I put “critical race theory” in quotes because, as I’ve explained once before, good luck pinning down what anyone is actually talking about when they bring it up these days. On one side of the fence is a group inspired primarily by the Manhattan Institute’s Christopher Rufo (an individual mentioned favorably as a source in Joecks’ piece) who, and I’m paraphrasing him, seeks to “decodify the term” and “recodify it to annex the entire range of cultural constructions that are unpopular with Americans.” This might actually have succeeded if those arguing against this version of “critical race theory” actually knew which range of cultural constructions are unpopular with Americans — but because the people responsible for the “recodification” were a bunch of too-online conservatives trying to outdo each other for attention, status, and funding, they recodified “critical race theory” as the set of cultural constructions which oppose the cultural constructions popular among conservatives. And as many of the cultural constructions popular among too-online conservatives are quite unpopular among most Americans, actually (looking particularly at you, Catholic integralists), this has predictably produced a backlash among anti-conservative circles — which, in turn, has led to the recodification of “critical race theory” to be anything that annoys too-online conservatives, such as offering positive comments about the New York Times’ 1619 Project.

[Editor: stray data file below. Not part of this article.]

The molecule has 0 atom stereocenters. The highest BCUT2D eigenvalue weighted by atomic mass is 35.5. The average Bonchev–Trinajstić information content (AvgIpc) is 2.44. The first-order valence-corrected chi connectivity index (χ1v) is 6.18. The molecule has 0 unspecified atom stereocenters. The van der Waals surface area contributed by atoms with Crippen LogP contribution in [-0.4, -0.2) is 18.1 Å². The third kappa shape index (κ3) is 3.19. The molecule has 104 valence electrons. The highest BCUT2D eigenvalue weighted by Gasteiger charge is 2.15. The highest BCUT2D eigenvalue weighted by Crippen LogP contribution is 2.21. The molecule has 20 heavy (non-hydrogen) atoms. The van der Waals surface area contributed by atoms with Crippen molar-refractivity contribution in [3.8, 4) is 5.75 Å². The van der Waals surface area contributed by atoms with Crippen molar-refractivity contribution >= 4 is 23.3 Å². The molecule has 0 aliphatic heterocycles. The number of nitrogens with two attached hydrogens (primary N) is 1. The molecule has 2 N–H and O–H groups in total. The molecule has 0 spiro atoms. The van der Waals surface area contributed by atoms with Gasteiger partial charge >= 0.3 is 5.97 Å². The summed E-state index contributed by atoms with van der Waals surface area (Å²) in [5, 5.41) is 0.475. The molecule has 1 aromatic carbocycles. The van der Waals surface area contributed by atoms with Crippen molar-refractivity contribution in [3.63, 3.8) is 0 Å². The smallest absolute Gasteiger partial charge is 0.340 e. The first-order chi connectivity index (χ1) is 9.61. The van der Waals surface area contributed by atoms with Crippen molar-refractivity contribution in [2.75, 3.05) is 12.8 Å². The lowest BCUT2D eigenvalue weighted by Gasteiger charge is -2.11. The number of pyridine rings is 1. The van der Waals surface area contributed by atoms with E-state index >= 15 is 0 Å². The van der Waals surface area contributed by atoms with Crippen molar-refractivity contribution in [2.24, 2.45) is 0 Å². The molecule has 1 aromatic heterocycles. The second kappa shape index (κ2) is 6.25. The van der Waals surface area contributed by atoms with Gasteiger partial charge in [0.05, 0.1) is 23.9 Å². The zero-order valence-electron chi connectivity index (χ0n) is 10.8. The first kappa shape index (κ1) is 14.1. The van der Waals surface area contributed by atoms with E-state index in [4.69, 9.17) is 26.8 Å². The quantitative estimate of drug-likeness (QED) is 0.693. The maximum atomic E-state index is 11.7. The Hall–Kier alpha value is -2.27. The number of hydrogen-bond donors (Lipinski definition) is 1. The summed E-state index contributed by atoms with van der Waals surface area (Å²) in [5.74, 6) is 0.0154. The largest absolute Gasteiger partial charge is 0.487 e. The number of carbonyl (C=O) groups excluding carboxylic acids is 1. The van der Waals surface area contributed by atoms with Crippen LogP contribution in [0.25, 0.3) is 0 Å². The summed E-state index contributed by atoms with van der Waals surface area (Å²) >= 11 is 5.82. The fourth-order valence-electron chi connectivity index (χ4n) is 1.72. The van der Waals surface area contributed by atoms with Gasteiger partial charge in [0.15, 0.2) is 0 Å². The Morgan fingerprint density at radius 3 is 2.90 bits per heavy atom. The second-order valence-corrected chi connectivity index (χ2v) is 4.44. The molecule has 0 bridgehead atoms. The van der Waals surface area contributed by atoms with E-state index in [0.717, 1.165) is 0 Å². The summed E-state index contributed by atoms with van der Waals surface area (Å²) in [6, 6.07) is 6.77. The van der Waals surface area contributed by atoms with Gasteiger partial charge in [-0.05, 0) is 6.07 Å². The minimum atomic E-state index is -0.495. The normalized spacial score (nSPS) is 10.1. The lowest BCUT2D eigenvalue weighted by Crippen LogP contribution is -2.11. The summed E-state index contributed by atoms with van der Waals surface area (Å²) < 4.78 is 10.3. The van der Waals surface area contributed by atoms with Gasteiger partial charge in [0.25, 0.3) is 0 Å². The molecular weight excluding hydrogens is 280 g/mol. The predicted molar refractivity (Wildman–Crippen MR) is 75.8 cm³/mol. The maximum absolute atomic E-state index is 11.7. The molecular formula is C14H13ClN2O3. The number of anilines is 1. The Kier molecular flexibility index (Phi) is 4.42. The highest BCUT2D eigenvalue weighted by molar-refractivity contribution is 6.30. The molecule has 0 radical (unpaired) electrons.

On the other side of the fence is a rather complex body of academic legal scholarship written by people who, by and large, have mixed feelings about the likes of Robin DeAngelo (a supposed proponent of “critical race theory,” per Joecks). When I previously wrote that I’m not going to pretend I know what critical race theory is, this is why: I’m not a lawyer, so many of the nuances within legal scholarship would be lost on me. Just as importantly, I also lack the contextual knowledge to be able to identify when a particular scholar is exploring the space — applying the theoretical framework offered by critical race theory against specific subject matter, perhaps even to the point of reductio ad absurdum — and when they’re summarizing mainstream scholarship within their field.